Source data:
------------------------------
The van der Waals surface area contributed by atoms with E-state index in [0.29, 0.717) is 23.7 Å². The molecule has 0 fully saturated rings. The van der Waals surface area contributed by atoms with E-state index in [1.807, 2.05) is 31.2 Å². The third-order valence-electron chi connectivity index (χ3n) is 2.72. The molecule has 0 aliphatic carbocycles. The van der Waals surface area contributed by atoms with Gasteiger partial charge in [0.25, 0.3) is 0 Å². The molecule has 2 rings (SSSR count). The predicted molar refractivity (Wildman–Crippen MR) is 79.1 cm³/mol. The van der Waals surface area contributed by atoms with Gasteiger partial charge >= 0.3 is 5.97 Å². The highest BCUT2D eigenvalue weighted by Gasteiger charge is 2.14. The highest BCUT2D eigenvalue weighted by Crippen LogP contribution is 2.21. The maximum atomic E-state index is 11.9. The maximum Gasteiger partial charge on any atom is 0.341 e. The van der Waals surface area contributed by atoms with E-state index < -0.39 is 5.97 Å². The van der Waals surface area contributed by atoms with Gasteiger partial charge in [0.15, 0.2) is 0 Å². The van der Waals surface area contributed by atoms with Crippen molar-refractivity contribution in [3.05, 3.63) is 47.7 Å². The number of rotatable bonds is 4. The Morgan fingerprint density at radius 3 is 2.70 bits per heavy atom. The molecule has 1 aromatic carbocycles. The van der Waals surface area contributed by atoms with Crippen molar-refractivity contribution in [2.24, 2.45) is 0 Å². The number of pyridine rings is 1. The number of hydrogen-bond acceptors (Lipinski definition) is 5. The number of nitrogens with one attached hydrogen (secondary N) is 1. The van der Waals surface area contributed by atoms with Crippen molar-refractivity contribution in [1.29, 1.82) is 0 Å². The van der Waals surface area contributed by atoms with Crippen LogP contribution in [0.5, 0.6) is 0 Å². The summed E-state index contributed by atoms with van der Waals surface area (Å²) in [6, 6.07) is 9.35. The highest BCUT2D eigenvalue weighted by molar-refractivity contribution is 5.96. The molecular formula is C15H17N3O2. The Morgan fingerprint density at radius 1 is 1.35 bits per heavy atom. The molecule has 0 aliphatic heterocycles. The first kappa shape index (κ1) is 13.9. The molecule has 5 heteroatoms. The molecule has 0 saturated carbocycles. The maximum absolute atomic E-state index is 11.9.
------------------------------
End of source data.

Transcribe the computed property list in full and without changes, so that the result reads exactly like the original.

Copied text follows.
The van der Waals surface area contributed by atoms with E-state index in [0.29, 0.717) is 23.7 Å². The molecule has 0 fully saturated rings. The van der Waals surface area contributed by atoms with E-state index in [1.807, 2.05) is 31.2 Å². The third-order valence-electron chi connectivity index (χ3n) is 2.72. The molecule has 0 aliphatic carbocycles. The van der Waals surface area contributed by atoms with Gasteiger partial charge in [0.25, 0.3) is 0 Å². The molecule has 2 rings (SSSR count). The predicted molar refractivity (Wildman–Crippen MR) is 79.1 cm³/mol. The van der Waals surface area contributed by atoms with Gasteiger partial charge >= 0.3 is 5.97 Å². The highest BCUT2D eigenvalue weighted by Gasteiger charge is 2.14. The highest BCUT2D eigenvalue weighted by Crippen LogP contribution is 2.21. The maximum atomic E-state index is 11.9. The maximum Gasteiger partial charge on any atom is 0.341 e. The van der Waals surface area contributed by atoms with E-state index < -0.39 is 5.97 Å². The van der Waals surface area contributed by atoms with Gasteiger partial charge in [0.15, 0.2) is 0 Å². The van der Waals surface area contributed by atoms with Crippen molar-refractivity contribution in [3.05, 3.63) is 47.7 Å². The number of rotatable bonds is 4. The Morgan fingerprint density at radius 3 is 2.70 bits per heavy atom. The molecule has 1 aromatic carbocycles. The van der Waals surface area contributed by atoms with Crippen molar-refractivity contribution in [2.24, 2.45) is 0 Å². The number of pyridine rings is 1. The number of hydrogen-bond acceptors (Lipinski definition) is 5. The number of nitrogens with one attached hydrogen (secondary N) is 1. The van der Waals surface area contributed by atoms with Crippen molar-refractivity contribution in [1.29, 1.82) is 0 Å². The van der Waals surface area contributed by atoms with Crippen LogP contribution in [0.5, 0.6) is 0 Å². The summed E-state index contributed by atoms with van der Waals surface area (Å²) in [6, 6.07) is 9.35. The highest BCUT2D eigenvalue weighted by molar-refractivity contribution is 5.96. The molecular formula is C15H17N3O2. The Morgan fingerprint density at radius 1 is 1.35 bits per heavy atom. The molecule has 0 aliphatic heterocycles. The first kappa shape index (κ1) is 13.9. The molecule has 5 heteroatoms. The molecule has 0 saturated carbocycles. The maximum absolute atomic E-state index is 11.9.